PEERS rejected by almost three to one, last week, a proposal to
place a duty on local authorities to promote the spiritual
well-being of care recipients. Instead, they backed a government
amendment to add the word "beliefs" to councils' duty to take into
account an individual's "views, wishes and feelings".
At the Third Reading of the Care Bill on Tuesday of last week,
Lord Hamilton of Epsom, a Conservative peer, pressed the Government
to add "spiritual well-being" to the duty on councils to promote
"physical and mental health and emotional well-being".
"The problem is that the provision as amended would continue to
deny the role of spirituality for carers and those facing chronic
illness," Lord Hamilton said.
Five other Peers spoke in support of the amendment. Lord
Cormack, a Conservative, and President of the Prayer Book Society,
suggested that it would "give a degree of solace to many".
Lady Emerton, a cross-bencher and retired nurse, said:
"Spiritual care is not just about religious belief and practice. .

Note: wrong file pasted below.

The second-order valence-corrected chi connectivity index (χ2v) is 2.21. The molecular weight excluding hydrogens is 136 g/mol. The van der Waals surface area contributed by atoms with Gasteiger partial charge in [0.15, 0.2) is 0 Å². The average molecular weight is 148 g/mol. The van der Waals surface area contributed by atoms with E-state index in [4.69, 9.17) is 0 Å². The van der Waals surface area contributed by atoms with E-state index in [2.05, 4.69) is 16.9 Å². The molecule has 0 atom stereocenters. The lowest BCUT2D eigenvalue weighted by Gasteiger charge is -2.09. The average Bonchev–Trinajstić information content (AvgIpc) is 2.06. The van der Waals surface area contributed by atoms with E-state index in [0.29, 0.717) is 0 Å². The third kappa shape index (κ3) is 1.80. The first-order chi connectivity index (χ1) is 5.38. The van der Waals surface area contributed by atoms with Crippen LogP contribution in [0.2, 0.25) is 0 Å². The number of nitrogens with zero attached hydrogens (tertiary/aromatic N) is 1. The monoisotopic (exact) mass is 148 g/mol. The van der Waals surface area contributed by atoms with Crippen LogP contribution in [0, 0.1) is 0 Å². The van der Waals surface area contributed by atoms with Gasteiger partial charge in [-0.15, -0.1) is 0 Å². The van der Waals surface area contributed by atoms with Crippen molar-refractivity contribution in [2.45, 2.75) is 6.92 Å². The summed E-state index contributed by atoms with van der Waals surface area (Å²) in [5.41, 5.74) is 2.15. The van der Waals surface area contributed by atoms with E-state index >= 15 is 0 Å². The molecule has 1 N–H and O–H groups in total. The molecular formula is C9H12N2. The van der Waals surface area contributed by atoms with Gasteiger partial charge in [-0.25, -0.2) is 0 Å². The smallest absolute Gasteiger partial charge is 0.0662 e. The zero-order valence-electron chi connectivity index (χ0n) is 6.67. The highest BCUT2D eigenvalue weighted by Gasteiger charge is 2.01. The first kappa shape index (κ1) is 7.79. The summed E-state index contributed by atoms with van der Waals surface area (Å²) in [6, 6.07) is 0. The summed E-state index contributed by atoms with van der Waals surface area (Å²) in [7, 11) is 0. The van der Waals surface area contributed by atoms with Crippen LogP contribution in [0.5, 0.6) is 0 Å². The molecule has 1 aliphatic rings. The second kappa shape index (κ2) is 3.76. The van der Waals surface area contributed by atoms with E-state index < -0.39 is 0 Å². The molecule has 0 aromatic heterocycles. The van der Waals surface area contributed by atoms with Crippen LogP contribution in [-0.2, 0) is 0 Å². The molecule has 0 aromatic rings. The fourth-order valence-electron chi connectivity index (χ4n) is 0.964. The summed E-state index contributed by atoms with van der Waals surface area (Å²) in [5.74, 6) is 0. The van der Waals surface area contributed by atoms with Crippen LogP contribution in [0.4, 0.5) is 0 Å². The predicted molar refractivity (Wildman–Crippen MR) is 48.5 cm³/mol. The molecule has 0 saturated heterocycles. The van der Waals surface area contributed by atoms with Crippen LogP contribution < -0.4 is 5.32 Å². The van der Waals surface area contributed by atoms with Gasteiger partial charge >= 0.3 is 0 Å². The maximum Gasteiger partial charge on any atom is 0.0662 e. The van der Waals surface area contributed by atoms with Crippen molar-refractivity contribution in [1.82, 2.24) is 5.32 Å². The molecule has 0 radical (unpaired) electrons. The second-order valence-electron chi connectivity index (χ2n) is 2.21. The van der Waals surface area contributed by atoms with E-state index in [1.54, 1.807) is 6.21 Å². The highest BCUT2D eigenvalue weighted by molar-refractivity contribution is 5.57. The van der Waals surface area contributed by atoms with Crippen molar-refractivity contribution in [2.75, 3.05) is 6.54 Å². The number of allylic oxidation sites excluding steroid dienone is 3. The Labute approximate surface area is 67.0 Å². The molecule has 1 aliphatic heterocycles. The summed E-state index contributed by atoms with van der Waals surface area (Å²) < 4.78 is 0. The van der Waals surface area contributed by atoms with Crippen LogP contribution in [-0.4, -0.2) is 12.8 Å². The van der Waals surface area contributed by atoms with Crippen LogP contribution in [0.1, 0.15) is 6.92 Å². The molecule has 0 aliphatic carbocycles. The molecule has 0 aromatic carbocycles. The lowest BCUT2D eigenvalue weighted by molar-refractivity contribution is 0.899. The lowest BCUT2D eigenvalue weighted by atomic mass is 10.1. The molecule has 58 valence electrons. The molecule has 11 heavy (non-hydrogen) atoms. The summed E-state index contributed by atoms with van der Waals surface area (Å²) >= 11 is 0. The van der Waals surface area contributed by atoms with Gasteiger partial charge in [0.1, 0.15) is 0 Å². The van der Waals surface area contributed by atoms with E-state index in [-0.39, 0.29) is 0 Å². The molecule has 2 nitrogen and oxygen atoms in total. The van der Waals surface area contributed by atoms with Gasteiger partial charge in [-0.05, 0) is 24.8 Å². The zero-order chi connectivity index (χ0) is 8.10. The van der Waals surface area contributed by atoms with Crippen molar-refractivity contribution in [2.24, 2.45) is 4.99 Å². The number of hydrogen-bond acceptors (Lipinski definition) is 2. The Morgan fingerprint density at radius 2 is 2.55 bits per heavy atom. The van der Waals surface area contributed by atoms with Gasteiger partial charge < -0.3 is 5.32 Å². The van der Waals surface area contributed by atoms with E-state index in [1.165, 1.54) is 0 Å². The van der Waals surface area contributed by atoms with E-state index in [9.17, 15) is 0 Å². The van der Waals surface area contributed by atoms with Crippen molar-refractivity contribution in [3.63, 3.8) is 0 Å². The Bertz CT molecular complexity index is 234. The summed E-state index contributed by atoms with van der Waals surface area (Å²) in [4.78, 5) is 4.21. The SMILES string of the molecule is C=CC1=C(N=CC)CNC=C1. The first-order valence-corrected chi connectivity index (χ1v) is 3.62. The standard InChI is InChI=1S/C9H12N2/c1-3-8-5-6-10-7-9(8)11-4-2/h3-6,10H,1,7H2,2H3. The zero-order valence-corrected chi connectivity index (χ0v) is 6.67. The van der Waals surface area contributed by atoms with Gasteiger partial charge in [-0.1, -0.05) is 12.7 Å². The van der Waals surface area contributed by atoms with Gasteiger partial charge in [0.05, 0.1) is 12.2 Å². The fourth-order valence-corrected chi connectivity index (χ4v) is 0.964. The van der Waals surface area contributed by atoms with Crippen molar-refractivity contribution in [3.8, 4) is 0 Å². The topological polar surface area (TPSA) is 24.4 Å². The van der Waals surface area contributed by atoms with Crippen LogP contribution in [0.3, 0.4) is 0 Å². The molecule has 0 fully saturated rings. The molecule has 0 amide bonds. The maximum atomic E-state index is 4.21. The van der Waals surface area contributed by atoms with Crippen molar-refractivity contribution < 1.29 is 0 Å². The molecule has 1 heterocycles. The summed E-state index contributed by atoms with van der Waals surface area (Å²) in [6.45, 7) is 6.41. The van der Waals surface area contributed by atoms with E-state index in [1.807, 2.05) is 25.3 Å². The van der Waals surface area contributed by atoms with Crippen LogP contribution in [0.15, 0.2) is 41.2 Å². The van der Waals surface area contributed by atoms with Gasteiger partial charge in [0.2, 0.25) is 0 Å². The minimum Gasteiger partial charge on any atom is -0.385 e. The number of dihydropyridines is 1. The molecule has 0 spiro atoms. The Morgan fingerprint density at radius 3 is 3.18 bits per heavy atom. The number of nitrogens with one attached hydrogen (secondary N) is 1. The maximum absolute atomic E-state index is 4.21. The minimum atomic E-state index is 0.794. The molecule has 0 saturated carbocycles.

. It is about hope and strength, trust, meaning, and purpose,
belief and faith in self and others."
The Earl Howe, a health minister, moved the Government's
amendment. "Having regard to someone's beliefs includes their
spiritual beliefs; for example, ensuring access to an appropriate
figure of religious authority during palliative care," he said. "My
amendment quite deliberately does not refer specifically to
'spiritual' well-being. . . That is because we do not wish to
exclude those who may not consider themselves to have 'spiritual'
Lady Barker, a Liberal Democrat, who championed the amendment to
include spiritual well-being at the Report stage of the Bill, said
that she accepted the Government's amendment, which was
"sufficiently wide to include spiritual beliefs".
During the Report Stage, her amendment was supported by the Rt
Revd Lord Harries of Pentregarth, the former Bishop of Oxford, who
said: "We also need to take into account the fact that we now live
in a multifaith society, and for those of some religions in
particular, it is very important that they have someone with
religious authority in contact with them in the final stages of
It was opposed by Lord Warner, who chairs the All-Party
Parliamentary Humanist Group. He suggested that it would be
"discriminating against humanists".
Lord Hamilton's amendment was lost by 271 votes to 96.
The Care Bill, which addresses the rights of carers and proposes
a cap on care costs, now moves to the House of Commons.